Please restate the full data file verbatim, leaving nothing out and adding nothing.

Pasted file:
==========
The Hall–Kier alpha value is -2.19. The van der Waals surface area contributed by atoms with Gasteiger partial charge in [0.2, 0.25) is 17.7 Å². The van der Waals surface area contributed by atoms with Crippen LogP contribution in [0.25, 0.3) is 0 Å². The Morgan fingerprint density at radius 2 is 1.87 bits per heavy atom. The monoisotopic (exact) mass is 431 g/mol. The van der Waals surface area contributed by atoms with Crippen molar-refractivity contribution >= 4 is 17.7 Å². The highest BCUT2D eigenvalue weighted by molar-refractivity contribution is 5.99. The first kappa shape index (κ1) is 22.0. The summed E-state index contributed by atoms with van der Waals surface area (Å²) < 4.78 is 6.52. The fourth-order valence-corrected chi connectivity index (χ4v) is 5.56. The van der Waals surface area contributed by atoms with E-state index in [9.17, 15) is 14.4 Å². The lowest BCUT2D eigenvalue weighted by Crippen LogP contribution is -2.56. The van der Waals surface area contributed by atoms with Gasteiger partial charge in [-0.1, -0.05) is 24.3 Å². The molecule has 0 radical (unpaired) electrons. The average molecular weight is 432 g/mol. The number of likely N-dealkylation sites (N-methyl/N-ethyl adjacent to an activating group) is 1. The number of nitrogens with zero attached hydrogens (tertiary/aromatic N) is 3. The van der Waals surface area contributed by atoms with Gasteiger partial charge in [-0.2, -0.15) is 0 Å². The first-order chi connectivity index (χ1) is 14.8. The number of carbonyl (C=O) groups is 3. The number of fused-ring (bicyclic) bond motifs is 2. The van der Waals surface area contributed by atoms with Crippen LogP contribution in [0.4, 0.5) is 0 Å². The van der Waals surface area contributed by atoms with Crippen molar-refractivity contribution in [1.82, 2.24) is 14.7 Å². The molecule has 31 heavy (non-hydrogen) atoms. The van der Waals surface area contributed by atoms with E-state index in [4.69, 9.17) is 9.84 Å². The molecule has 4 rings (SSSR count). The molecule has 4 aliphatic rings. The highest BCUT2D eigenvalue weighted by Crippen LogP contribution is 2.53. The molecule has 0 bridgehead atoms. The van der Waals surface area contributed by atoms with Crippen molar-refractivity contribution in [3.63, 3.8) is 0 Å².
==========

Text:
The Hall–Kier alpha value is -2.19. The van der Waals surface area contributed by atoms with Gasteiger partial charge in [0.2, 0.25) is 17.7 Å². The van der Waals surface area contributed by atoms with Crippen LogP contribution in [0.25, 0.3) is 0 Å². The Morgan fingerprint density at radius 2 is 1.87 bits per heavy atom. The monoisotopic (exact) mass is 431 g/mol. The van der Waals surface area contributed by atoms with Crippen molar-refractivity contribution >= 4 is 17.7 Å². The highest BCUT2D eigenvalue weighted by molar-refractivity contribution is 5.99. The first kappa shape index (κ1) is 22.0. The summed E-state index contributed by atoms with van der Waals surface area (Å²) < 4.78 is 6.52. The fourth-order valence-corrected chi connectivity index (χ4v) is 5.56. The van der Waals surface area contributed by atoms with E-state index in [9.17, 15) is 14.4 Å². The lowest BCUT2D eigenvalue weighted by Crippen LogP contribution is -2.56. The van der Waals surface area contributed by atoms with Gasteiger partial charge in [-0.1, -0.05) is 24.3 Å². The molecule has 0 radical (unpaired) electrons. The average molecular weight is 432 g/mol. The number of likely N-dealkylation sites (N-methyl/N-ethyl adjacent to an activating group) is 1. The number of nitrogens with zero attached hydrogens (tertiary/aromatic N) is 3. The van der Waals surface area contributed by atoms with Gasteiger partial charge in [-0.2, -0.15) is 0 Å². The first-order chi connectivity index (χ1) is 14.8. The number of carbonyl (C=O) groups is 3. The number of fused-ring (bicyclic) bond motifs is 2. The van der Waals surface area contributed by atoms with Crippen LogP contribution in [0.4, 0.5) is 0 Å². The van der Waals surface area contributed by atoms with Crippen molar-refractivity contribution in [1.82, 2.24) is 14.7 Å². The molecule has 31 heavy (non-hydrogen) atoms. The van der Waals surface area contributed by atoms with E-state index in [4.69, 9.17) is 9.84 Å². The molecule has 4 rings (SSSR count). The molecule has 4 aliphatic rings. The highest BCUT2D eigenvalue weighted by Crippen LogP contribution is 2.53. The molecule has 0 bridgehead atoms. The van der Waals surface area contributed by atoms with Crippen molar-refractivity contribution in [3.63, 3.8) is 0 Å².